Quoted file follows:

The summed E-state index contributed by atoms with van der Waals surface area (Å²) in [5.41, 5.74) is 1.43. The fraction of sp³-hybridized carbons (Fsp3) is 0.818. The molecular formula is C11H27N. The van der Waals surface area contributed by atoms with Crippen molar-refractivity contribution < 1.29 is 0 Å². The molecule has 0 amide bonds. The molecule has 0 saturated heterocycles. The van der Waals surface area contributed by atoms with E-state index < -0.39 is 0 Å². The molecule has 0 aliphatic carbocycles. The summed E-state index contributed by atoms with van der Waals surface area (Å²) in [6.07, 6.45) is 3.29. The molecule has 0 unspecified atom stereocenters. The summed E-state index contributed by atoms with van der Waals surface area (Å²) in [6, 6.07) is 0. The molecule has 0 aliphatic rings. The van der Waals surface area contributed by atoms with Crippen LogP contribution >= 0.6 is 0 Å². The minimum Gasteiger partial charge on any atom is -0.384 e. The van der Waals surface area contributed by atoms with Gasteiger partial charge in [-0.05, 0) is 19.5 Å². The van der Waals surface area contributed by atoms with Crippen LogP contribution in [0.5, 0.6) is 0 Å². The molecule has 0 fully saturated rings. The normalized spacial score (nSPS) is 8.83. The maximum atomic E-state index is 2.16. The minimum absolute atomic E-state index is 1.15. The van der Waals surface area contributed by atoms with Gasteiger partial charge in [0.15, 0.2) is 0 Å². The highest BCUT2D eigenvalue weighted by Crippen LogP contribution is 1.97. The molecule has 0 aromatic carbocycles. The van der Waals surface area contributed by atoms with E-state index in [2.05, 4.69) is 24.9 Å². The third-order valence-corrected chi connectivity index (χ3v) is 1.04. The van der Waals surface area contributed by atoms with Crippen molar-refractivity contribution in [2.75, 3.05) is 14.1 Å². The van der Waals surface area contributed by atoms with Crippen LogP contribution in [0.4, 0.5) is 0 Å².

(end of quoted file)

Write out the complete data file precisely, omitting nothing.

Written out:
The summed E-state index contributed by atoms with van der Waals surface area (Å²) in [5.41, 5.74) is 1.43. The fraction of sp³-hybridized carbons (Fsp3) is 0.818. The molecular formula is C11H27N. The van der Waals surface area contributed by atoms with Crippen molar-refractivity contribution < 1.29 is 0 Å². The molecule has 0 amide bonds. The molecule has 0 saturated heterocycles. The van der Waals surface area contributed by atoms with E-state index < -0.39 is 0 Å². The molecule has 0 aliphatic carbocycles. The summed E-state index contributed by atoms with van der Waals surface area (Å²) in [6.07, 6.45) is 3.29. The molecule has 0 unspecified atom stereocenters. The summed E-state index contributed by atoms with van der Waals surface area (Å²) in [6, 6.07) is 0. The molecule has 0 aliphatic rings. The van der Waals surface area contributed by atoms with Crippen LogP contribution >= 0.6 is 0 Å². The minimum Gasteiger partial charge on any atom is -0.384 e. The van der Waals surface area contributed by atoms with Gasteiger partial charge in [-0.05, 0) is 19.5 Å². The van der Waals surface area contributed by atoms with Crippen LogP contribution in [0.5, 0.6) is 0 Å². The molecule has 0 fully saturated rings. The normalized spacial score (nSPS) is 8.83. The maximum atomic E-state index is 2.16. The minimum absolute atomic E-state index is 1.15. The van der Waals surface area contributed by atoms with Gasteiger partial charge in [0.15, 0.2) is 0 Å². The highest BCUT2D eigenvalue weighted by Crippen LogP contribution is 1.97. The molecule has 0 aromatic carbocycles. The van der Waals surface area contributed by atoms with E-state index in [2.05, 4.69) is 24.9 Å². The third-order valence-corrected chi connectivity index (χ3v) is 1.04. The van der Waals surface area contributed by atoms with Crippen molar-refractivity contribution in [2.75, 3.05) is 14.1 Å². The van der Waals surface area contributed by atoms with Crippen LogP contribution in [0.4, 0.5) is 0 Å².